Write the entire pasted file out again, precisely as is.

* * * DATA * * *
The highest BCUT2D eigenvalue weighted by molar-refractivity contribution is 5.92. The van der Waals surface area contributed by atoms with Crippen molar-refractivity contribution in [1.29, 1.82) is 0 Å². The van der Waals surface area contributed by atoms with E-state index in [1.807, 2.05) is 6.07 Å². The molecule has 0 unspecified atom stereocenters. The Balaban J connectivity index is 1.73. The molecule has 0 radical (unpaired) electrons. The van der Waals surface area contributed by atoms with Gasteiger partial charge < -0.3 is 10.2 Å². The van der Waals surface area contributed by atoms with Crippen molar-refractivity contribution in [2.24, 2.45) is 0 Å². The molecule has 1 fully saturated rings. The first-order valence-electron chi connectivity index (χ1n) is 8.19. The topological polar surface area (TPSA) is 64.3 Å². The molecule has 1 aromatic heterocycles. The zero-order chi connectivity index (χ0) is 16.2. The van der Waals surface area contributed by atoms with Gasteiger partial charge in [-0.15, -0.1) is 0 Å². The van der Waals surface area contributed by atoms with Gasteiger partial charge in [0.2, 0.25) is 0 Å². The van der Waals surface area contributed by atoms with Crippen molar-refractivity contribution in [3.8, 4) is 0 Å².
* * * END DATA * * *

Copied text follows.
The highest BCUT2D eigenvalue weighted by molar-refractivity contribution is 5.92. The van der Waals surface area contributed by atoms with Crippen molar-refractivity contribution in [1.29, 1.82) is 0 Å². The van der Waals surface area contributed by atoms with E-state index in [1.807, 2.05) is 6.07 Å². The molecule has 0 unspecified atom stereocenters. The Balaban J connectivity index is 1.73. The molecule has 0 radical (unpaired) electrons. The van der Waals surface area contributed by atoms with Gasteiger partial charge < -0.3 is 10.2 Å². The van der Waals surface area contributed by atoms with Crippen molar-refractivity contribution in [2.24, 2.45) is 0 Å². The molecule has 1 fully saturated rings. The first-order valence-electron chi connectivity index (χ1n) is 8.19. The topological polar surface area (TPSA) is 64.3 Å². The molecule has 1 aromatic heterocycles. The zero-order chi connectivity index (χ0) is 16.2. The van der Waals surface area contributed by atoms with Gasteiger partial charge in [-0.15, -0.1) is 0 Å². The van der Waals surface area contributed by atoms with Gasteiger partial charge in [0.2, 0.25) is 0 Å². The van der Waals surface area contributed by atoms with Crippen molar-refractivity contribution in [3.8, 4) is 0 Å².